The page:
“While the crew was getting piss drunk
I had to purify my own and drink up”
If it costs next to nothing and it’s touted to improve your health and well being, people will believe in damn near anything. Urinotherapy is a perfect example of this phenomenon. No medical or scientific evidence exists to prove that ingesting the byproduct of your own body is good for you. There’s no study in the New England Journal of Medicine documenting the prolonged benefits. In fact a common sense look at the idea ought to suggest it’s just plain wrong – after all your body sheds this liquid because it’s NOT useful to your system any more. It’s waste – it’s what is left behind after all the value has been wrung out. Perhaps that should serve as a warning when you have to pee constantly while getting drunk on beer – your body extracts the alcohol and some very minimally nutritional value from the fermented grains, while the majority of the liquid quickly fills your bladder because it’s of no use to you. Now would you really want to drink that a second time? Not me. I don’t buy beer, I rent.
While Paul ‘Sage’ Francis’ views on this questionable practice were undoubtedly just a throwaway punchline in the not-so-coincidentally titled “Three Sheets to the Wind” on his new “Li(f)e” album, there’s actually a little more value we can wring out of this statement before it circles the bowl and heads for parts unknown. Much like urinotherapy Francis prides himself on being on the fringe of what’s acceptable to the mainstream. A lot of people are aware of his name, but a much smaller percentage actually take the next step and buy his compact discs or purchase the digital downloads. More people might take a chance if there were more mainstream exposure for his music, but the intelligent and somewhat bitter whimsy of his lyrics is not often palatable to those who’d rather learn how to do the Dougie or the Stanky Legg. That’s not to knock rappers who make candy apple dance songs – their sticky sweet songs are still hip-hop too – but there’s also nothing wrong with getting the raw fruit undiluted. Much like urinotherapy’s practitioners will sometimes boil their byproduct in an attempt to derive what they believe is a purely beneficial essence hidden within, Francis strips away the saccharin exterior of rap songs until the hip-hop essence inside is pure to him.
To some observers the product that remains on “Li(f)e” would be better described as spoken word poetry instead of hip-hop. I wouldn’t argue with that distinction. Every great or poorly conceived rap line is a poem – and those who have studied poetry know that as long as it expresses something important to the author it need not necessarily rhyme. In that respect Francis is more like Saul Williams than Ludacris, more like Paul Beatty than Public Enemy, closer to Gil Scott-Heron than Gucci Mane. On “Li(f)e” Francis takes this one step further than he ever has before. When he sings that “London Bridge” is falling down, that’s not just the hook – he freely alternates between singing and speaking his lyrics over a crunchy guitar riff that’s more punk rock than rap. On “Slow Man” you could mistake Francis for Whitey Ford at times, right down to the white man blues Brian Deck gives this song. Even when he’s rapping on “Worry Not,” it’s not the familiar hip-hop you know. His scattered delivery trips and skips and traipses along at three time, stringing syllables together to fit the rhythm. It’s not music to dance to, or even to bop your head to, but it is the unfiltered essence of Francis boiled down to poetry:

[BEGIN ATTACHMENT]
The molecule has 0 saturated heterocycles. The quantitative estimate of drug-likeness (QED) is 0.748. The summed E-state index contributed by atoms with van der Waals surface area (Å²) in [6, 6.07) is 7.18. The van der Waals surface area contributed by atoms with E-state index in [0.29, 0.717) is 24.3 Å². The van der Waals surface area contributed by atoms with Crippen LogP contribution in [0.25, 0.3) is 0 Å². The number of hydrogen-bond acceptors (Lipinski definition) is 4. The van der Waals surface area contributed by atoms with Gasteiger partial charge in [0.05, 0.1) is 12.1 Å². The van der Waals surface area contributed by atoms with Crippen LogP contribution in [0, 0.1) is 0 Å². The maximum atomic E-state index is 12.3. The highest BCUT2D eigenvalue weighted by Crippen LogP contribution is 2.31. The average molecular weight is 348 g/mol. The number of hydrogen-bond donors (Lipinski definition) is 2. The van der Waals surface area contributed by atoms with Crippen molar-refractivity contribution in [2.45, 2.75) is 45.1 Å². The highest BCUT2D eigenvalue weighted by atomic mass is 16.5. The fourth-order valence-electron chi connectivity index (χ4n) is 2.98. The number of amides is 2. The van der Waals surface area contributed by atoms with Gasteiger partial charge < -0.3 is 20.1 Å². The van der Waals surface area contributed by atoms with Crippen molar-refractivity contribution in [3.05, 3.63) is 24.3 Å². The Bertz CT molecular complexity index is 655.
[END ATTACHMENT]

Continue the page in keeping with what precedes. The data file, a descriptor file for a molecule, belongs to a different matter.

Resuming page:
“Killin the time, I’m wringin its neck
Chokin it out and I’m stealin its breath
Suckin it in and then blowin a kiss
to the caution I toss to the wind, like THIS!”
And now it’s time to abandon the urinotherapy metaphor and hit the lever on the side of the porcelain tank. FLUSH. There it goes. I can’t imagine anything more repugnant than ingesting your own urine, but there’s nothing distasteful about “Li(f)e.” It’s not hip-hop music for those who expect perfectly measured bars over pounding bass beats. The clever punchlines are esoteric and not necessarily derived from today’s culture (though I did catch a few “Tea Party” references). The essence of his work is hip-hop, but where previous albums followed a more traditional form of the genre, Francis has branched out on his own in a totally new direction. Most of his fans will chose to follow, while first time listeners may find it hard to relate. I promise you there’s no bitter aftertaste if you give it a chance – in the end you may find it surprisingly sweet.